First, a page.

I used to walk into the Diamondbacks clubhouse after games, see Mark Grace with a beer and think nothing of it. Then Josh Hancock died.
And now I wonder how I could have been so blind.
Hancock’s death — the St. Louis Cardinals pitcher was legally drunk when he drove his rented Ford Explorer into a tow truck just after midnight on April 29 — has called into question a long-standing baseball tradition: Alcohol being available in clubhouses after games.
Already, the Cardinals and Washington Nationals have changed policies and banned alcohol from their clubhouses. Diamondbacks president Derrick Hall said Arizona is considering a ban as well.
“For a number of reasons it makes good sense,” Hall said.
Let’s be clear on one point: There is no indication Hancock was drinking in the Cardinals clubhouse the night he died. Police reports said he drank for 3½ hours at nearby Mike Shannon’s Steaks and Seafood after pitching three innings the afternoon of April 28.
But the fact Hancock did not imbibe in the clubhouse hardly means it’s safe or wise to have alcohol so readily available.
Think about it. Some professional sports teams are supplying their employees with beer before they get into their car to drive home.
That’s asking for trouble, if not a tragedy, and it’s remarkable that we haven’t read the obituary of an athlete who had too much to drink in his locker room or clubhouse.
“This is my office, and I don’t have beer in here,” Hall said. “That’s their office.”
Some professional sports leagues get it. The NFL bans alcohol in its locker rooms at any time during the preseason, regular season or postseason, including after practices. Major League Baseball and the NBA leave it up to each club to determine its policy.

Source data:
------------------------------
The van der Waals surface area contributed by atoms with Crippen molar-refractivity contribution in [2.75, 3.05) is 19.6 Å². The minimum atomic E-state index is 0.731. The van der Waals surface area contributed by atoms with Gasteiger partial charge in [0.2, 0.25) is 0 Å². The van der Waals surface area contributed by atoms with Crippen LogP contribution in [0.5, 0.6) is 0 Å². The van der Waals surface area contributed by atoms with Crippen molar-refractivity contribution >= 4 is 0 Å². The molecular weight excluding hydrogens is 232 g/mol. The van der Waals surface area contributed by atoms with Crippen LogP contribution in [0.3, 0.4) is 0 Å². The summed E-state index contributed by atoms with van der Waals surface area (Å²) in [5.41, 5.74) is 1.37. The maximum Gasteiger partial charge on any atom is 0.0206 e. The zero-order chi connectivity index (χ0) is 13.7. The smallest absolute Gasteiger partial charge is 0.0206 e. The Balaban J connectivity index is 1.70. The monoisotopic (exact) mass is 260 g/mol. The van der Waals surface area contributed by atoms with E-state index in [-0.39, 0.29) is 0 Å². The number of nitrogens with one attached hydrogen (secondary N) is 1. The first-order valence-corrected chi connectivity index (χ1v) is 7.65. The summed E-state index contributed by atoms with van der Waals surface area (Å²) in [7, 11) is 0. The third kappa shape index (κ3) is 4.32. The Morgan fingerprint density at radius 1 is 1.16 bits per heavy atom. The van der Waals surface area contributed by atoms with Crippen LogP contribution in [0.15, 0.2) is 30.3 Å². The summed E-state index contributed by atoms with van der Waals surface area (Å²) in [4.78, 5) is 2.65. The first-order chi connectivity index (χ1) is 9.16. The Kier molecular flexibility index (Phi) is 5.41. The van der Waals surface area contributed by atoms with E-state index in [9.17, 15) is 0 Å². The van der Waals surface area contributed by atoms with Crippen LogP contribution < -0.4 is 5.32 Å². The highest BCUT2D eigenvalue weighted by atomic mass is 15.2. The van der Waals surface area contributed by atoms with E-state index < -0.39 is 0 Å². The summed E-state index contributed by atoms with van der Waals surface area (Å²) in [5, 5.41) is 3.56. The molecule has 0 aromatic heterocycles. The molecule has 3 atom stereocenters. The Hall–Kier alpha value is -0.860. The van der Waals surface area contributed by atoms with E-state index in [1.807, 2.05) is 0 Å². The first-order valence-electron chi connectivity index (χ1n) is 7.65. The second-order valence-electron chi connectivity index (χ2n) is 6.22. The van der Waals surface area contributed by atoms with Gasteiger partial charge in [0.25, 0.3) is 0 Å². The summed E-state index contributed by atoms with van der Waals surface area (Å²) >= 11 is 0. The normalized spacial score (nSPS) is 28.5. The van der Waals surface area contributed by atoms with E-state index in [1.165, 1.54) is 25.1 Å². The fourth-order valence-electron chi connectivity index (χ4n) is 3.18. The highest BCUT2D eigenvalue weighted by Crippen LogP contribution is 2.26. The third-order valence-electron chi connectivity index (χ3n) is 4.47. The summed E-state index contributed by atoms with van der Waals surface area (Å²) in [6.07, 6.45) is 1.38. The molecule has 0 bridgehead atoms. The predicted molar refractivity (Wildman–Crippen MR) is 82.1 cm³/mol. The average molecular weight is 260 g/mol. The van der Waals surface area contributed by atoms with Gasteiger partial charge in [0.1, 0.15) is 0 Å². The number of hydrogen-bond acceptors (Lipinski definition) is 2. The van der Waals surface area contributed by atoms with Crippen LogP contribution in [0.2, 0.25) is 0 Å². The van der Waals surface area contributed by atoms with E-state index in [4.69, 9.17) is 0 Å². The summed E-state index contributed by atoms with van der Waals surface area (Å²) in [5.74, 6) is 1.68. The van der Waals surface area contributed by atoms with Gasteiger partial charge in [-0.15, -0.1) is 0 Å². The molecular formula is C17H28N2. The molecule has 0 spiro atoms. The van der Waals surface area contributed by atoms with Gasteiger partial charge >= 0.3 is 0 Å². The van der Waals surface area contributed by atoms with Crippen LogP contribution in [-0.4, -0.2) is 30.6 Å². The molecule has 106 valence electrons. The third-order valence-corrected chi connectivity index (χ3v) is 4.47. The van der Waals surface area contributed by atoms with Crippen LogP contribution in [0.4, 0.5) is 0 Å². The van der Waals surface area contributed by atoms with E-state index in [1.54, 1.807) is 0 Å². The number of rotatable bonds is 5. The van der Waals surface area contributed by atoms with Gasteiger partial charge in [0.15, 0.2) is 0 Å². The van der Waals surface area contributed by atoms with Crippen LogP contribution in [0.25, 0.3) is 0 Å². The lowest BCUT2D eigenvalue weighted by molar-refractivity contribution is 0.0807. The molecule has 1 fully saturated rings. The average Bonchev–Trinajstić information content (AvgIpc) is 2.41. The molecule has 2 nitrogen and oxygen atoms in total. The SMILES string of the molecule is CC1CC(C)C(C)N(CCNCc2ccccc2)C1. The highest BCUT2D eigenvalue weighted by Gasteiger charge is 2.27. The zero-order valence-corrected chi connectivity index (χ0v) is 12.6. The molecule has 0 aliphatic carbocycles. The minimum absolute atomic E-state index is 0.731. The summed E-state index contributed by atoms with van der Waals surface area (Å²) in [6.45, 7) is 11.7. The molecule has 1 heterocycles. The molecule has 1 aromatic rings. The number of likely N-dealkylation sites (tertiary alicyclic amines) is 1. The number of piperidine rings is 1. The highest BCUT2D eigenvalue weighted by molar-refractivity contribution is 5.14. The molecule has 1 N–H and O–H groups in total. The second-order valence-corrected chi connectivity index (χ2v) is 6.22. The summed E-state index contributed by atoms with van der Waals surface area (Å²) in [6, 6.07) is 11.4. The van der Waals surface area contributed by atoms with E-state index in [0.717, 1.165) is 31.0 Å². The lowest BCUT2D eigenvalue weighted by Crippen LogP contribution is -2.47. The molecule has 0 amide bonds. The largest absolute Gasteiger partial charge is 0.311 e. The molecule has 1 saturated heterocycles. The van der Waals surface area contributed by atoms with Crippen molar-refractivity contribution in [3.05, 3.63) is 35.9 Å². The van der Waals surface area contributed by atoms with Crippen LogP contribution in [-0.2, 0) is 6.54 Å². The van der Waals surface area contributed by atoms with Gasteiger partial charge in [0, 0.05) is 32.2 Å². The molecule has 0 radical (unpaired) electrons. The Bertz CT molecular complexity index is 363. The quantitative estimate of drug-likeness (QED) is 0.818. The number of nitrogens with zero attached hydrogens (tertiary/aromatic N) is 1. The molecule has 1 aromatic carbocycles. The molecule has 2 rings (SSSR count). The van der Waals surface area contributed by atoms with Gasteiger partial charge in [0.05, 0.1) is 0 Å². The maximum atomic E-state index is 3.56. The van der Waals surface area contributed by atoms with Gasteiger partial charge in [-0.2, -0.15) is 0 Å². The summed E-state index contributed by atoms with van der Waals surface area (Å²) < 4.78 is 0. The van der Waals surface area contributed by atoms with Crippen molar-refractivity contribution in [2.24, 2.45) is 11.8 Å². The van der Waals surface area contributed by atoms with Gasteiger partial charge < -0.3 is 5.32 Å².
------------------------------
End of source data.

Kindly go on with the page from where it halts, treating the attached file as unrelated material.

Beer has been a traditional staple of the NHL post-game scene for decades. It’s not uncommon for a coach to down a beer or two before he meets with the media.
Jim O’Neal, the Coyotes’ director of security, said, “There may be some beer in the fridge, but it is not supplied by the team.”
That’s an interesting bit of pretzel logic: We know the beer’s there, but because we don’t go out and buy it, we’re not responsible for what might happen.
Is it hypocritical to ban booze from clubhouses while selling it to fans? Probably. But alcohol is always going to be a part of sporting events. There’s too much money to be made, and teams assuage their conscience by cutting off beer sales before a game’s end.
As if that makes up for the 10 beers sold to Joe Fan the first seven innings.
Something can and should be done, however, about the availability of alcohol in clubhouses and locker rooms. Every team that currently looks the other way needs to send a powerful message that it will not be an accomplice to drinking and driving.
Banning alcohol in locker rooms and clubhouses is not going to stop athletes from getting drunk. It’s not going to stop them from getting behind the wheel.
But sports teams shouldn’t feed the beast. They have a responsibility to make sure their players are stone-cold sober when they leave the parking lot. What those players do after that is on them.
“If they want to take all the liability out of it, they should probably take it away,” Grace said.
Some will view this sermon as an absurd overreaction. They’ll point out that Hancock wasn’t drunk when he left the clubhouse, so why change policy and a culture that’s been part of the sport for years?
Because, eventually, a player — or coach — will overdo it in the clubhouse or locker room then get into his car.
And somebody will get hurt.
Listen to Scott Bordow every Monday at 1:05 p.m. on The Fan (1060 AM) with Bob Kemp.
Team policies on alcohol
Cardinals: Banned after practices or games per NFL policy.
Diamondbacks: Beer is available in clubhouse after games.
Coyotes: Beer is available after games but not supplied by team.
Suns: No team policy but beer is not available in locker room.